This past Friday, as some of us were looking forward to a relaxing weekend, Cisco lawyers were pitilessly thrust into emergency mode: Cisco was being sued by a little-known university on the East Coast for trademark infringement over a marketing slogan.
Then again, Cisco is no stranger to lawsuits, and probably employs an always-on-call army of lawyers to police its intellectual property and eats trolls like East Carolina University for breakfast. In dealing with intellectual property trolls, most small businesses are not quite so lucky.
What Is an Intellectual Property Troll?
Intellectual property lawsuits have become a big business for struggling companies seeking an alternate stream of revenue. These companies file frequently frivolous lawsuits against bigger, more successful entities, in order to monetize their licenses or trademarks. Pay the troll and cross the bridge you may to sell your legal product or service.
But this is now how intellectual property law was the designed to function.
Background on Intellectual Property Law
Trademark law, specifically, the Lanham Act, provides businesses with the exclusive right to use a trademark in connection with goods or services that they were the first to sell in interstate commerce. What this means is that a trademark owner can exclude a competitor who attempts to use a “confusingly similar” trademark for their goods or services.
The policy behind the Lanham Act is to protect consumers so that they are not deceived by unscrupulous sellers into believing that they are buying the goods and services of companies that they know and trust when in fact they may be buying a lower quality imitation.
For example, when I buy a Toyota, I want to know that my family would be protected by all of the safety features that I, as a consumer, have come to associate with the Toyota brand, and that I am not in fact buying a lemon.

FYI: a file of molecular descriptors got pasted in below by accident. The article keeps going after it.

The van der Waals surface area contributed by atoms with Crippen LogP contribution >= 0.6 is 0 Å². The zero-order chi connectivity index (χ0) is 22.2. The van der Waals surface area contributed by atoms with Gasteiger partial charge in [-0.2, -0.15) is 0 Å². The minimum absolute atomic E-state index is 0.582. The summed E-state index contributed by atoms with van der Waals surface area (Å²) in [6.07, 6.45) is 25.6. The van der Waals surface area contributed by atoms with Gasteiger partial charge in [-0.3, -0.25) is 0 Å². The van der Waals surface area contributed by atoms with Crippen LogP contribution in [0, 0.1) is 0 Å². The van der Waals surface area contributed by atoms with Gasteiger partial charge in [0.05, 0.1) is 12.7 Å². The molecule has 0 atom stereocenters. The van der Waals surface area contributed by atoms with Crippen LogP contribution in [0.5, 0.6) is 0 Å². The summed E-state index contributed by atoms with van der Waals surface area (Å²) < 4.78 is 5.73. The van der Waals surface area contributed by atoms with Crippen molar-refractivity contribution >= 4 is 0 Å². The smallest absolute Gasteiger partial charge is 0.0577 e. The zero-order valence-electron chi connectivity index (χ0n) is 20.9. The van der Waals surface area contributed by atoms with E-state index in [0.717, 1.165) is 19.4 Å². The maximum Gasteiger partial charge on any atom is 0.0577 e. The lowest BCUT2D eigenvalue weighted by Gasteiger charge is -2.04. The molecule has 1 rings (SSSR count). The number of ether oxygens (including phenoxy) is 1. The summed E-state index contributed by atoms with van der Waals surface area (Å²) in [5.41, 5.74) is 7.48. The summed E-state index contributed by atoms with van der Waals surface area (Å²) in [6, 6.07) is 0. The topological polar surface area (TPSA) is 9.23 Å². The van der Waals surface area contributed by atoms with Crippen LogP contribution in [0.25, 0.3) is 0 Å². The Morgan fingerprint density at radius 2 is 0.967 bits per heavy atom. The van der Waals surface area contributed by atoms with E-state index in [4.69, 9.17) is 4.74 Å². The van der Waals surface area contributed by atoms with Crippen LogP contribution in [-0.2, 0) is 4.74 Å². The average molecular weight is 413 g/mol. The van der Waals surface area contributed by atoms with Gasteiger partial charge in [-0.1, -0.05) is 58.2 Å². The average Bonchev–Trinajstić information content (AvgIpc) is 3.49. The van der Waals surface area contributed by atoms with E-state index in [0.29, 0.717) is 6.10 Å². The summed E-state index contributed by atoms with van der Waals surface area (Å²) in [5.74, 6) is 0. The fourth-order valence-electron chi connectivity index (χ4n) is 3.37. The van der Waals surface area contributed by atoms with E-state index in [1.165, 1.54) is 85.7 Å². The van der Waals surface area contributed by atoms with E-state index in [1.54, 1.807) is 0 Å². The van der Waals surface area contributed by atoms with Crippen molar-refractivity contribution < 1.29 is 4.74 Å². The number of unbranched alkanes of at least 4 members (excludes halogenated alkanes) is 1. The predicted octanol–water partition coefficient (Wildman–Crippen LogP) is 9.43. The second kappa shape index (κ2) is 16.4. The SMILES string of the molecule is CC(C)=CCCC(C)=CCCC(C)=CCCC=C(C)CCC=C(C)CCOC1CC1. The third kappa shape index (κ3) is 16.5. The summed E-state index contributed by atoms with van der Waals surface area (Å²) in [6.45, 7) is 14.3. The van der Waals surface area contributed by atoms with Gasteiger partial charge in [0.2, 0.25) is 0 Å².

So the way that courts handle claims of trademark infringement under the act is they decide whether the alleged infringers’ mark is “confusingly similar” to the valid owner’s trademark. And this would obviously necessitate an examination of whether the goods and services provided under the two marks are also similar such that they could potentially confuse the consumer as to the goods’ or services’ source.
The Cisco Suit
In the Cisco case, East Carolina University has a trademarked motto that the server hardware company subsequently began to use in connection with its products. In this case the marks are identical but one must then ask, “Are educational services provided by a state university anywhere in or near the same ballpark as computer hardware services that are sold by Cisco?”
However, it’s obvious that these two things are far afield and could not possibly confuse consumers – in the university’s case, students; and in Cisco’s case, sophisticated server administrators. We get a pretty strong implication that the university’s lawsuit is not entirely about protecting its intellectual property rights.
Trolls are Trendy
This, by the way, is similar to Kinbook LLC v. Microsoft Corp. lawsuit which I discussed recently, where a modestly popular Facebook application developer tried to sue Microsoft over its Kinect Xbox, and the 3rd Circuit was having none of that.
So more and more, we see these quasi-frivolous lawsuits and ask ourselves whether the plaintiffs are legitimately trying to police their marks or using the court system as an additional revenue stream for their faltering businesses.
Perhaps some IP Law Reform?
We need stricter sanctions against frivolous lawsuits. Perhaps something like attorney’s fees for a successful defendant. Right now successful plaintiffs get attorney’s fees.
IP Watchdog recently opined on the use of Rule 11 sanctions to combat trolls. It’s a good start but, as the Watchdog admits, infrequently used due to judicial reluctance to grant sanctions.
Until then, there are a number of steps that businesses can take to protect their trademarks from trolls.
How to Protect Against IP Trolls
Keep good records. From the day that you begin to use your trademarks, maintain very accurate records of your marketing, your customers, your sales so that you can immediately provide a strong evidentiary showing that there has been no actual confusion among consumers and therefore there is no likelihood of confusion.
The strategy is to contact a good trademark litigator immediately and be able to provide him with sufficient documentation so that he can inundate the court with evidence that there is no confusion between the trademarks.
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